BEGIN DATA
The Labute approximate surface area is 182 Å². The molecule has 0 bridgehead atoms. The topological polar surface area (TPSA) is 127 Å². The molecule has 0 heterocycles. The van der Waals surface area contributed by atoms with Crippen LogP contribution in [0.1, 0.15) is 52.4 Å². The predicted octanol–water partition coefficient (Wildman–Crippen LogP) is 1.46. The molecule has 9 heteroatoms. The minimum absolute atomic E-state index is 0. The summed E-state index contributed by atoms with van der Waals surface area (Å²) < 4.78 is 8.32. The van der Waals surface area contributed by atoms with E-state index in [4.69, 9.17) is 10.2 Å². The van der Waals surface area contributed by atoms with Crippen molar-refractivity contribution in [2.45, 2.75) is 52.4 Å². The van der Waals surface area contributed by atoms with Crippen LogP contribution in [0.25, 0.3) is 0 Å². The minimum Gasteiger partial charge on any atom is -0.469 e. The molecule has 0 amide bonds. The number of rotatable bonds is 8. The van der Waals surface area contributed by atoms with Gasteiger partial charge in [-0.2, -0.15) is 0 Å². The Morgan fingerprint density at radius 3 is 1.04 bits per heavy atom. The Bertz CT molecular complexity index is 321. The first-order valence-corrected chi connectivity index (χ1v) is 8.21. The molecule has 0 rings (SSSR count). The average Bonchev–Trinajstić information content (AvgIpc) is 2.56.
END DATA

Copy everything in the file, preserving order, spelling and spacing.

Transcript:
The Labute approximate surface area is 182 Å². The molecule has 0 bridgehead atoms. The topological polar surface area (TPSA) is 127 Å². The molecule has 0 heterocycles. The van der Waals surface area contributed by atoms with Crippen LogP contribution in [0.1, 0.15) is 52.4 Å². The predicted octanol–water partition coefficient (Wildman–Crippen LogP) is 1.46. The molecule has 9 heteroatoms. The minimum absolute atomic E-state index is 0. The summed E-state index contributed by atoms with van der Waals surface area (Å²) < 4.78 is 8.32. The van der Waals surface area contributed by atoms with E-state index in [4.69, 9.17) is 10.2 Å². The van der Waals surface area contributed by atoms with Crippen molar-refractivity contribution in [2.45, 2.75) is 52.4 Å². The van der Waals surface area contributed by atoms with Crippen LogP contribution in [0.25, 0.3) is 0 Å². The minimum Gasteiger partial charge on any atom is -0.469 e. The molecule has 0 amide bonds. The number of rotatable bonds is 8. The van der Waals surface area contributed by atoms with Gasteiger partial charge in [-0.2, -0.15) is 0 Å². The Morgan fingerprint density at radius 3 is 1.04 bits per heavy atom. The Bertz CT molecular complexity index is 321. The first-order valence-corrected chi connectivity index (χ1v) is 8.21. The molecule has 0 rings (SSSR count). The average Bonchev–Trinajstić information content (AvgIpc) is 2.56.